Co-authored by Don Ayotte and Wolf von Baumgart
What are the laws that dictate forced eviction and seizure of property for non-payment of land rent in Delaware and their emergent issues?
Recently, Debbie Reed and her husband Paul, who owned a manufactured home on land leased in the development of Pot-Nets Dockside on Long Neck RD in Sussex County were evicted, after a twenty-four hour notice, pursuant to an order of Justice of the Peace Court, No. 17. It is interesting to note that the Eviction Notice did not, per se, specifically and clearly cite the applicable statutory authority by relevant sections and the Reeds were not notified that the clock was ticking on eviction and possible dispossession other than by posting on the unoccupied home.
However, the story is not quite that simple concerning the eviction of these two elderly and disabled ex-citizens of Pot-Nets. Their dockside mobile home on leased land owned by Tunnell Companies LP, heavily damaged by flood waters during a recent storm , was condemned.
Days before the eviction, Paul Reed was in a rehabilitation nursing home after a hospital stay, while Debbie was consulting a doctor about surgery for a fractured hip. Debbie hired two local men in an attempt to move their belongings. While she was in another room of the house, they stole $500.00 from her purse and left. She had no more money, until her social security check.
Three days before the eviction, friends of the Reeds contacted me (Don Ayotte) and asked for help. Upon hearing of her plight, my colleague, Wolfgang von Baumgart also volunteered to help the couple move their belongings into their new home thirty-five miles away.
On the day of the eviction, we arrived at 8:00 am of the third day of our efforts to finish the move as the state constable was scheduled to arrive to execute the court order. At 12:45 pm, January 15, five Pot-Nets security guards and a corporate agent preceded the constable, who did not expect a media presence. After a brief interview regarding details of the eviction, the state constable, aided by Pot-Nets security, inspected the premises and padlocked the doors.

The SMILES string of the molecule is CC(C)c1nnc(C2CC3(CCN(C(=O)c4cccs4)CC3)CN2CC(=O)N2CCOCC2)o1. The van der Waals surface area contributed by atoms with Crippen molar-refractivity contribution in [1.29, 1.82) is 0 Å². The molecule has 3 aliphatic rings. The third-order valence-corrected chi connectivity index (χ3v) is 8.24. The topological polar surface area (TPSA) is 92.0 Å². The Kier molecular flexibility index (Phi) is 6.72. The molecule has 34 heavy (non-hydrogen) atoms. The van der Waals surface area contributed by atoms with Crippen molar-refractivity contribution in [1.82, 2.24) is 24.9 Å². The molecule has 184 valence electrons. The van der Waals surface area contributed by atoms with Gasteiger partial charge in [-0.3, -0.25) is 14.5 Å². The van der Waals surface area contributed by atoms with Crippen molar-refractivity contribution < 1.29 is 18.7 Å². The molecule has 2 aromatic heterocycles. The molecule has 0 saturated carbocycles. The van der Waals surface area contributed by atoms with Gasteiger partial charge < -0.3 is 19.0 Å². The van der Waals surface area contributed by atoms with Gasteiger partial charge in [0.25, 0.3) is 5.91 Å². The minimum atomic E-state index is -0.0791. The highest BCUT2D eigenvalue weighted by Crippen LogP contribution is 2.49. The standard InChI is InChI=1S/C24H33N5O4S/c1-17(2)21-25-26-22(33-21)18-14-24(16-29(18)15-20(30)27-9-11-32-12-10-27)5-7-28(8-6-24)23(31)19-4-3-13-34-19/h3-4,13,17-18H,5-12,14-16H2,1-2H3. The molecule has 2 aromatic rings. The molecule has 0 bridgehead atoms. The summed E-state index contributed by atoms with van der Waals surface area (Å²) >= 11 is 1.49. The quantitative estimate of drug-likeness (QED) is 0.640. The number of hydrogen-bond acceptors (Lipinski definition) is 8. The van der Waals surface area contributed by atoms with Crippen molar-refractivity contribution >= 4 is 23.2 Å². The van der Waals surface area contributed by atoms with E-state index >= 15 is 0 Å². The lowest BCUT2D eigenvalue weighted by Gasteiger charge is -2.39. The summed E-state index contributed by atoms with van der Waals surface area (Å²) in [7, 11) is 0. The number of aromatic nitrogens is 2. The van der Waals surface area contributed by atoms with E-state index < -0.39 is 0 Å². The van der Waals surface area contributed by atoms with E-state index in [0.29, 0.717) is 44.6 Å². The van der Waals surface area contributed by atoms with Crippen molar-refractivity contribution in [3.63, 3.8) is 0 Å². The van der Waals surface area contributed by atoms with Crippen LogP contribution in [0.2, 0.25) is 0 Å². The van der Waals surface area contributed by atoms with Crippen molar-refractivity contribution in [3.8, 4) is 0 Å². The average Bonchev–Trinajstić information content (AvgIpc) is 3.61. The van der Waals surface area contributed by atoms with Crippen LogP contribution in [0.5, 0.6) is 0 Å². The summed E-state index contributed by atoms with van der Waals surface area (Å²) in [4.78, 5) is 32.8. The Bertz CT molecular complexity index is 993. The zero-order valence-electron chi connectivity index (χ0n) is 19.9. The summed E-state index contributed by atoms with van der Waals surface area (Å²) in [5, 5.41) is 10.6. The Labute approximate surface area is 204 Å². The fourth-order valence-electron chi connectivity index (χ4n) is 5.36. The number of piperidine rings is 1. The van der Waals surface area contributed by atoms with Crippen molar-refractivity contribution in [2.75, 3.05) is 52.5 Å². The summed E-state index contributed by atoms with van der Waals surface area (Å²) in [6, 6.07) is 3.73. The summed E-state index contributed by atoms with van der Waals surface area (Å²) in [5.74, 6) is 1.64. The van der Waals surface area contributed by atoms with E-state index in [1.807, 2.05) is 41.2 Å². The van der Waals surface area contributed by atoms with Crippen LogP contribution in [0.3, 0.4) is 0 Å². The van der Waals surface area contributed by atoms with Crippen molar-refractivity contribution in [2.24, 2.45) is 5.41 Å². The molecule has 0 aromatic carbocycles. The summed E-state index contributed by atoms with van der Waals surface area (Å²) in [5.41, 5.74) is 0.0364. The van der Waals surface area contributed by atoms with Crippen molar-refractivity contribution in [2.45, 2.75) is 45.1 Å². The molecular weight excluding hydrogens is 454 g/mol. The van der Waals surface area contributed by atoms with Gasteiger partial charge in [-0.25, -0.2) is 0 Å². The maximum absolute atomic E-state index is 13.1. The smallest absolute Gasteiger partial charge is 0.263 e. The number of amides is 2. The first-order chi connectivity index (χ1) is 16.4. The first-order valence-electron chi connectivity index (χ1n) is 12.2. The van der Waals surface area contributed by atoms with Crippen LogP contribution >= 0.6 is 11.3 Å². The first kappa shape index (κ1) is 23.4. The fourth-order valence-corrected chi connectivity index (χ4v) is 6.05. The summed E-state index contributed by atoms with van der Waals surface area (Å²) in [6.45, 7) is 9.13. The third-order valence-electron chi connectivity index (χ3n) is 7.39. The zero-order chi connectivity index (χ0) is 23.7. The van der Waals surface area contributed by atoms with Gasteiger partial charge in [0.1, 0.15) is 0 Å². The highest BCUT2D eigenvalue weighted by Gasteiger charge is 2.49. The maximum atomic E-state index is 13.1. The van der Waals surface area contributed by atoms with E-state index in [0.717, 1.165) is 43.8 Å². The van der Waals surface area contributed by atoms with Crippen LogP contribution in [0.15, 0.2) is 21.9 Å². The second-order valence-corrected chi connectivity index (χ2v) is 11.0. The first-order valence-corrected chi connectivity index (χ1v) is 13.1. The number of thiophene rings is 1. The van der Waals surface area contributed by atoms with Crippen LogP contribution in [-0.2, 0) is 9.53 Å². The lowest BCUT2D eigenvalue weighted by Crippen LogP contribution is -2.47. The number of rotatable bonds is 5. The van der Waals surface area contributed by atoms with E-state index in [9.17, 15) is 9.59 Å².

This case is only one in many with developments that started as mobile home subdivisions on land owned by various “land barons” in Delaware’s Indian River Bay area. When the land-lease mobile home industry started in the 1960’s and 70’s, land in eastern Sussex County was cheap and the owners such as Tunnell and others became very wealthy by renting out affordable waterfront and adjacent properties.
That was then and this is now. The same properties’ real estate values have skyrocketed and many of the mobile homes are aged and cannot be relocated due to Delaware laws restricting the age of movable manufactured housing. The ultimate problem existing with these “land barons,” is that this extremely valuable land is now occupied by land tenants that are for the most part elderly and are on fixed incomes, who face major rent increases. The recently evicted Reeds were paying $900.00 per month in land rent and could no longer afford the rent, due to their reduction of income.
The problem is legally complicated by the fact that Delaware law has created two classes of tenants who come under different chapters of Title 25 the Delaware Code. While most tenants come under the Delaware Tenant-Landlord Code, owners of manufactured homes on leased land fall under the Delaware Manufactured Housing Code, which affords a much lesser degree of protection of tenant’s rights. This raises a basic constitutional issue of equal protection under the law. This, in turn is a symptom of special interest driven politics in the First State.
The issue is further complicated by rising land prices and redevelopment pressures, as the same area of scenic waterfront land could yield a much higher income from construction of condominiums or similar high-density development, after the land is cleared and rezoned.
To date, this problem has not been addressed by the Delaware General Assembly, largely due to pressures from powerful special interest groups. Owners of manufactured housing on leased land in Delaware are, therefore, at a major disadvantage that is akin to legally institutionalized feudalism.